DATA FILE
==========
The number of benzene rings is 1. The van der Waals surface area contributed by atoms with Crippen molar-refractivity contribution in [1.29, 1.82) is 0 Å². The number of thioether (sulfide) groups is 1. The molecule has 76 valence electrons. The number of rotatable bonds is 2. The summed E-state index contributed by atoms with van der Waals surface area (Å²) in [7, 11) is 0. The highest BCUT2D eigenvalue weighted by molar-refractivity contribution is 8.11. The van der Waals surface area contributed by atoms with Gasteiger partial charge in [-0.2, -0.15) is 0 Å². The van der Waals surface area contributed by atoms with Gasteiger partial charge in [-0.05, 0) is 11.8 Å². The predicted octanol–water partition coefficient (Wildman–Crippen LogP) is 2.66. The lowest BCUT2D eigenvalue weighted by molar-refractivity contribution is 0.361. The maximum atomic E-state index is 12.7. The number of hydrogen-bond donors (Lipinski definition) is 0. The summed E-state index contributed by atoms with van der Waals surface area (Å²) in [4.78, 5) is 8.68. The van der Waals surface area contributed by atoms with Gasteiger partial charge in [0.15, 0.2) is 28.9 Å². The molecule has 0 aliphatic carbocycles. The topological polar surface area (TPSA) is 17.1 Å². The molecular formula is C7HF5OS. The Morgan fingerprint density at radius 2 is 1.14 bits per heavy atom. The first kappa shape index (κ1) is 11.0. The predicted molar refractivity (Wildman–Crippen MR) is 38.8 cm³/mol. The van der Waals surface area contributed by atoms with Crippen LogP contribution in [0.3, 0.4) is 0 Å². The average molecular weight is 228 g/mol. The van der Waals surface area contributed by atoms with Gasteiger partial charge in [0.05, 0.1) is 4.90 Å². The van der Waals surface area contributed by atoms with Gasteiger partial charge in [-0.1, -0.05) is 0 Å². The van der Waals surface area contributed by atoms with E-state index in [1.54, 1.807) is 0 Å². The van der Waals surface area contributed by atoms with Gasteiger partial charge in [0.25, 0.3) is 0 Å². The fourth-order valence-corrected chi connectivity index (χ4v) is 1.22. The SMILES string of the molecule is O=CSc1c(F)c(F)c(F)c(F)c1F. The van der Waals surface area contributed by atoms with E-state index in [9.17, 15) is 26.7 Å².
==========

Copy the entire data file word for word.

The number of benzene rings is 1. The van der Waals surface area contributed by atoms with Crippen molar-refractivity contribution in [1.29, 1.82) is 0 Å². The number of thioether (sulfide) groups is 1. The molecule has 76 valence electrons. The number of rotatable bonds is 2. The summed E-state index contributed by atoms with van der Waals surface area (Å²) in [7, 11) is 0. The highest BCUT2D eigenvalue weighted by molar-refractivity contribution is 8.11. The van der Waals surface area contributed by atoms with Gasteiger partial charge in [-0.2, -0.15) is 0 Å². The van der Waals surface area contributed by atoms with Gasteiger partial charge in [-0.05, 0) is 11.8 Å². The predicted octanol–water partition coefficient (Wildman–Crippen LogP) is 2.66. The lowest BCUT2D eigenvalue weighted by molar-refractivity contribution is 0.361. The maximum atomic E-state index is 12.7. The number of hydrogen-bond donors (Lipinski definition) is 0. The summed E-state index contributed by atoms with van der Waals surface area (Å²) in [4.78, 5) is 8.68. The van der Waals surface area contributed by atoms with Gasteiger partial charge in [0.15, 0.2) is 28.9 Å². The molecule has 0 aliphatic carbocycles. The topological polar surface area (TPSA) is 17.1 Å². The molecular formula is C7HF5OS. The Morgan fingerprint density at radius 2 is 1.14 bits per heavy atom. The first kappa shape index (κ1) is 11.0. The predicted molar refractivity (Wildman–Crippen MR) is 38.8 cm³/mol. The van der Waals surface area contributed by atoms with Crippen LogP contribution in [0.3, 0.4) is 0 Å². The average molecular weight is 228 g/mol. The van der Waals surface area contributed by atoms with Gasteiger partial charge in [0.05, 0.1) is 4.90 Å². The van der Waals surface area contributed by atoms with Gasteiger partial charge in [-0.1, -0.05) is 0 Å². The van der Waals surface area contributed by atoms with E-state index in [1.54, 1.807) is 0 Å². The van der Waals surface area contributed by atoms with Gasteiger partial charge in [0.25, 0.3) is 0 Å². The fourth-order valence-corrected chi connectivity index (χ4v) is 1.22. The SMILES string of the molecule is O=CSc1c(F)c(F)c(F)c(F)c1F. The van der Waals surface area contributed by atoms with E-state index in [9.17, 15) is 26.7 Å².